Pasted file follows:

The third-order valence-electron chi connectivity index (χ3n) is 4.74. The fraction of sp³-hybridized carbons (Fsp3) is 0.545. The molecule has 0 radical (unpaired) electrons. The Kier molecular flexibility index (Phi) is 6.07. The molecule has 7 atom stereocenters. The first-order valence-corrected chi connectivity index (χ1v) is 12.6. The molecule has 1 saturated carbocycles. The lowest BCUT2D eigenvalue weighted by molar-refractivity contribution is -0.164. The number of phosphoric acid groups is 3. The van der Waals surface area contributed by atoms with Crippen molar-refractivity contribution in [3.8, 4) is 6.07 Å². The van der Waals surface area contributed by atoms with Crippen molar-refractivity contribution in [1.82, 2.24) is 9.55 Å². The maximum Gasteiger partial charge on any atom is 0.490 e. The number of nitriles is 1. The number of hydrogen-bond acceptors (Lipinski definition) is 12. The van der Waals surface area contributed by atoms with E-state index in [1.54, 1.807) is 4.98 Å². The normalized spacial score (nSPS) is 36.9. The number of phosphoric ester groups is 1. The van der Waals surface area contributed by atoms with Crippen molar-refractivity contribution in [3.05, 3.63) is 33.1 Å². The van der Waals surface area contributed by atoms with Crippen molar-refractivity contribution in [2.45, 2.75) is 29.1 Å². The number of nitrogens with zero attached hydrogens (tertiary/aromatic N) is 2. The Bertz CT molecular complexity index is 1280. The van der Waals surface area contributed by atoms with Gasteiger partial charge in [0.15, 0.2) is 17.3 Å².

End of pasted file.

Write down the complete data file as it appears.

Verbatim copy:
The third-order valence-electron chi connectivity index (χ3n) is 4.74. The fraction of sp³-hybridized carbons (Fsp3) is 0.545. The molecule has 0 radical (unpaired) electrons. The Kier molecular flexibility index (Phi) is 6.07. The molecule has 7 atom stereocenters. The first-order valence-corrected chi connectivity index (χ1v) is 12.6. The molecule has 1 saturated carbocycles. The lowest BCUT2D eigenvalue weighted by molar-refractivity contribution is -0.164. The number of phosphoric acid groups is 3. The van der Waals surface area contributed by atoms with Crippen molar-refractivity contribution in [3.8, 4) is 6.07 Å². The van der Waals surface area contributed by atoms with Crippen molar-refractivity contribution in [1.82, 2.24) is 9.55 Å². The maximum Gasteiger partial charge on any atom is 0.490 e. The number of nitriles is 1. The number of hydrogen-bond acceptors (Lipinski definition) is 12. The van der Waals surface area contributed by atoms with E-state index in [1.54, 1.807) is 4.98 Å². The normalized spacial score (nSPS) is 36.9. The number of phosphoric ester groups is 1. The van der Waals surface area contributed by atoms with Crippen molar-refractivity contribution in [3.05, 3.63) is 33.1 Å². The van der Waals surface area contributed by atoms with Crippen molar-refractivity contribution in [2.45, 2.75) is 29.1 Å². The number of nitrogens with zero attached hydrogens (tertiary/aromatic N) is 2. The Bertz CT molecular complexity index is 1280. The van der Waals surface area contributed by atoms with Gasteiger partial charge in [0.15, 0.2) is 17.3 Å².